Archive for June, 2011

National(istic) Carnival in Lviv

Posted in Uncategorized with tags , , , , on 30 June 2011 by delclem

“Lviv re-enacts the June 30, 1941 Ukrainian National revolution (and the German invasion). Parents dress their children in ethnic outfits to applaud the men in SS uniforms. The driver of the sidecar MC even grew a little Hitler mustache. No re-enactment of the pogroms, it seems,” says Dr Per Rudling (more photos on zaxid.net).

How tasteless is this sort of national(istic) Carneval?
It does not really come over as the re-enactment of a trauma…

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Read the interview with Dr Rudling on SS recruitment in the Ukraine, the country’s contested past and the creation of false myths
in the blog Hitler’s Foreign Executioners

Or the article by Grzegorz Rossoliński-Liebe on The Act of 30 June 1941 and its Commemoration in Ukraine in the blog Defending History

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Shadow of a Gunman: Gavril Princip´s afterlife

Posted in Uncategorized with tags , , , , on 28 June 2011 by delclem

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The frail-looking student who on 28 June 1914 shot the Austrian crown prince Franz Ferdinand and his Czech wife Sophie does not rest in peace: Gavril Princip is one of the many ghosts that rumble in the cultural memory of Central Europe like a nocturnal flatulence.

Continue reading

20 year ago, the death of Yugoslavia began…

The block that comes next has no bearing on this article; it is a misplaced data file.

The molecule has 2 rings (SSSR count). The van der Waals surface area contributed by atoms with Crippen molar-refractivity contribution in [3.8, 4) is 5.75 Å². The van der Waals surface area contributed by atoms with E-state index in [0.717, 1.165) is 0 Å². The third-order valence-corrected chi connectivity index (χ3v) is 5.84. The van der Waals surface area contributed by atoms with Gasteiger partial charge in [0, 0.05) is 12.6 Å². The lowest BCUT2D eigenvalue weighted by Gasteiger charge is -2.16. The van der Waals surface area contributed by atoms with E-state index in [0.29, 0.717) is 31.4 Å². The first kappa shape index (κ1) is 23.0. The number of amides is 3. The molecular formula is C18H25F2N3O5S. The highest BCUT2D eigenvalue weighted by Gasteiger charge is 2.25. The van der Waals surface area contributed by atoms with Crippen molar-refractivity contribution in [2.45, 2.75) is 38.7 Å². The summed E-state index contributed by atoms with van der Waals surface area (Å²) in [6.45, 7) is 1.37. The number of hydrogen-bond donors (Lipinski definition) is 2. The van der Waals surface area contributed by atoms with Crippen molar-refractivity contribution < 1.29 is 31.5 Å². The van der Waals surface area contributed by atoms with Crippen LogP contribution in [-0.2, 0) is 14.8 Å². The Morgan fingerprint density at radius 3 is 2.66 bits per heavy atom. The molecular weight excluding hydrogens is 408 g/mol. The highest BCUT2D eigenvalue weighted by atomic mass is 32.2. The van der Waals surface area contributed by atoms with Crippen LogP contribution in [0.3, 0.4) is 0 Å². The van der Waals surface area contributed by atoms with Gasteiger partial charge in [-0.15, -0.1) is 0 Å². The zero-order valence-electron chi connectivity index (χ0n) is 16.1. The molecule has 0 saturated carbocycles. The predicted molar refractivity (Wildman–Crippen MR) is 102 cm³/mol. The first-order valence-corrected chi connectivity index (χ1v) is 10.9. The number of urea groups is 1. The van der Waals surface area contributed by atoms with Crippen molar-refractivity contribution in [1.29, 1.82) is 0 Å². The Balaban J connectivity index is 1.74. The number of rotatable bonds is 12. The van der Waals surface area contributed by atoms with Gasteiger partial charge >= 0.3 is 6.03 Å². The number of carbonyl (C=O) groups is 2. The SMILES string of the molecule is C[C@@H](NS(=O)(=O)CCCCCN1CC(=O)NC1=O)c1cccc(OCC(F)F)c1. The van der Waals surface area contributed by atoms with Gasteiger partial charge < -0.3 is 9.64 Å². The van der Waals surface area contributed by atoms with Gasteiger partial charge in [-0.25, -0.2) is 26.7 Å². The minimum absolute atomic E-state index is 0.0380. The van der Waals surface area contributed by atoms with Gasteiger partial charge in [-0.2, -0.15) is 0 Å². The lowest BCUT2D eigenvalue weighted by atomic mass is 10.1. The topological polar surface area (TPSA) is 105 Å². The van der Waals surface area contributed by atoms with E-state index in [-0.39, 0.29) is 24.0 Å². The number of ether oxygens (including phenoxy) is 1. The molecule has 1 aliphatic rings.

Posted in Uncategorized with tags , , , on 25 June 2011 by delclem

Rekvijum, by one of the most prominent songwriters of the country

English translation of the lyrics available here

Acoustic Postcards from the Edges of Europe

Posted in Uncategorized with tags , , on 17 June 2011 by delclem

On 16 – 17 June the Royal Historical Society (RHS) Symposium Edges of Europe: Frontiers in Context was held at Lancaster University.

The Plenary Lecture entitled Acoustic Postcards from the Edges of Europe was given by Professor Michael Beckerman, Head of Music at New York University.

His research interests include Czech and Eastern European music, Janacek, Dvorak, Martinu, nationalism, Gypsies, Mozart, Brahms, Gilbert and Sullivan, Schubert, and film music.
He received the Janacek Medal from the Czech Republic and is a Laureate of the Czech Music Council. He lectures widely and writes regularly for the New York Times.

Here you can view a video of his talk.

The Medjugorje myth is turning 30

Posted in Uncategorized with tags , , , , , , , , , on 5 June 2011 by delclem

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Visit to an illicit place of pilgrimage

When you come to Bosnia, you can read the magical name Medjugorje on hyper-modern coaches on their way through the bumpy streets of Sarajevo, bringing mostly elderly people to the place of their destination. And if you still were so naive to believe that true religion and two-fisted business are mutually exclusive, you are taught a lesson now: the money changers have long since returned to the (golden) temple, believe it or not. Continue reading